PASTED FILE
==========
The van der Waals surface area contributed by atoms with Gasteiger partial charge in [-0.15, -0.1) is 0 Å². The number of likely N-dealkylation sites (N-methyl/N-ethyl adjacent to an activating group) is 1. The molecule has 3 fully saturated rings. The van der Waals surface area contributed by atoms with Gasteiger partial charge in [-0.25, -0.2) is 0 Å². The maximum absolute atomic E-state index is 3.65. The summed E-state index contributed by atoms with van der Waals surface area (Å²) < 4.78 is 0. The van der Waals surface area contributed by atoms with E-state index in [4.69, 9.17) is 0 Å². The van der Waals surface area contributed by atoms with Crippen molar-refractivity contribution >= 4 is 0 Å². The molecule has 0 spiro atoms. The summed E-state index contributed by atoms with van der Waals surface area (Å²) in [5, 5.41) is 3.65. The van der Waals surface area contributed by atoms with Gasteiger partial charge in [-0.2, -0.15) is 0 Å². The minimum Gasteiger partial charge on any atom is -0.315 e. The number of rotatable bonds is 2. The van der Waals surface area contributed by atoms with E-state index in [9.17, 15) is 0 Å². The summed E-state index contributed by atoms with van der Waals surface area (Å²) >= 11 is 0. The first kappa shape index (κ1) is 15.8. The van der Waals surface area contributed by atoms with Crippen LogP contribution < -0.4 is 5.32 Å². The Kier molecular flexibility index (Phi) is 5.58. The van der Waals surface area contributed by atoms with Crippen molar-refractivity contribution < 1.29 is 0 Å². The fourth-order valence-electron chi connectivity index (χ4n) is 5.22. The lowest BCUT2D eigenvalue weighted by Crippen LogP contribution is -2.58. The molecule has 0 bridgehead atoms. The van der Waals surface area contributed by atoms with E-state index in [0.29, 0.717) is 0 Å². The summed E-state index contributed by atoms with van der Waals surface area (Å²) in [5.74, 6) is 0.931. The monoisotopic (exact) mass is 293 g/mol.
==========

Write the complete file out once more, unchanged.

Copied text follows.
The van der Waals surface area contributed by atoms with Gasteiger partial charge in [-0.15, -0.1) is 0 Å². The number of likely N-dealkylation sites (N-methyl/N-ethyl adjacent to an activating group) is 1. The molecule has 3 fully saturated rings. The van der Waals surface area contributed by atoms with Gasteiger partial charge in [-0.25, -0.2) is 0 Å². The maximum absolute atomic E-state index is 3.65. The summed E-state index contributed by atoms with van der Waals surface area (Å²) < 4.78 is 0. The van der Waals surface area contributed by atoms with E-state index in [4.69, 9.17) is 0 Å². The van der Waals surface area contributed by atoms with Crippen molar-refractivity contribution >= 4 is 0 Å². The molecule has 0 spiro atoms. The summed E-state index contributed by atoms with van der Waals surface area (Å²) in [5, 5.41) is 3.65. The van der Waals surface area contributed by atoms with Gasteiger partial charge in [-0.2, -0.15) is 0 Å². The minimum Gasteiger partial charge on any atom is -0.315 e. The number of rotatable bonds is 2. The van der Waals surface area contributed by atoms with E-state index in [9.17, 15) is 0 Å². The summed E-state index contributed by atoms with van der Waals surface area (Å²) >= 11 is 0. The first kappa shape index (κ1) is 15.8. The van der Waals surface area contributed by atoms with Crippen LogP contribution < -0.4 is 5.32 Å². The Kier molecular flexibility index (Phi) is 5.58. The van der Waals surface area contributed by atoms with Crippen molar-refractivity contribution < 1.29 is 0 Å². The fourth-order valence-electron chi connectivity index (χ4n) is 5.22. The lowest BCUT2D eigenvalue weighted by Crippen LogP contribution is -2.58. The molecule has 0 bridgehead atoms. The van der Waals surface area contributed by atoms with E-state index in [0.29, 0.717) is 0 Å². The summed E-state index contributed by atoms with van der Waals surface area (Å²) in [5.74, 6) is 0.931. The monoisotopic (exact) mass is 293 g/mol.